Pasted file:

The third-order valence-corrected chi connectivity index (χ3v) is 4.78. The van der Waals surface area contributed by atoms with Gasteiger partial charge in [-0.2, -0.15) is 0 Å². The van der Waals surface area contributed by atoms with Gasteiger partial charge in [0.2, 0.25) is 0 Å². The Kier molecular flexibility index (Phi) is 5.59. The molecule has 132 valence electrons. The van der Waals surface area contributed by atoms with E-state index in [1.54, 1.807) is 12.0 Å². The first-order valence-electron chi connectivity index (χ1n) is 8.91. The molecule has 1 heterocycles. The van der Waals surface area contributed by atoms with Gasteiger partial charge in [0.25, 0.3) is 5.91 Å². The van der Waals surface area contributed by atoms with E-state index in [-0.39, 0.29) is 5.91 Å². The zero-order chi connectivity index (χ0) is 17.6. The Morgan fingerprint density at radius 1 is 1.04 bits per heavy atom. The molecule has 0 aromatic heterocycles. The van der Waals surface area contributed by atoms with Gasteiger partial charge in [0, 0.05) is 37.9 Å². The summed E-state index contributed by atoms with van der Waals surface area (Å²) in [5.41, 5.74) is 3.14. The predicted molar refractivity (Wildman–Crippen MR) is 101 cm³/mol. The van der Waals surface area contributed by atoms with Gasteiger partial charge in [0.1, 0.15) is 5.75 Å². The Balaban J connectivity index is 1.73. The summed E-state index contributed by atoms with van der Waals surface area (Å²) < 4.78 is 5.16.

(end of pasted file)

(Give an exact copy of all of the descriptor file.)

The third-order valence-corrected chi connectivity index (χ3v) is 4.78. The van der Waals surface area contributed by atoms with Gasteiger partial charge in [-0.2, -0.15) is 0 Å². The van der Waals surface area contributed by atoms with Gasteiger partial charge in [0.2, 0.25) is 0 Å². The Kier molecular flexibility index (Phi) is 5.59. The molecule has 132 valence electrons. The van der Waals surface area contributed by atoms with E-state index in [1.54, 1.807) is 12.0 Å². The first-order valence-electron chi connectivity index (χ1n) is 8.91. The molecule has 1 heterocycles. The van der Waals surface area contributed by atoms with Gasteiger partial charge in [0.25, 0.3) is 5.91 Å². The van der Waals surface area contributed by atoms with E-state index in [-0.39, 0.29) is 5.91 Å². The zero-order chi connectivity index (χ0) is 17.6. The Morgan fingerprint density at radius 1 is 1.04 bits per heavy atom. The molecule has 0 aromatic heterocycles. The van der Waals surface area contributed by atoms with Gasteiger partial charge in [0, 0.05) is 37.9 Å². The summed E-state index contributed by atoms with van der Waals surface area (Å²) in [5.41, 5.74) is 3.14. The predicted molar refractivity (Wildman–Crippen MR) is 101 cm³/mol. The van der Waals surface area contributed by atoms with Gasteiger partial charge in [0.1, 0.15) is 5.75 Å². The Balaban J connectivity index is 1.73. The summed E-state index contributed by atoms with van der Waals surface area (Å²) < 4.78 is 5.16.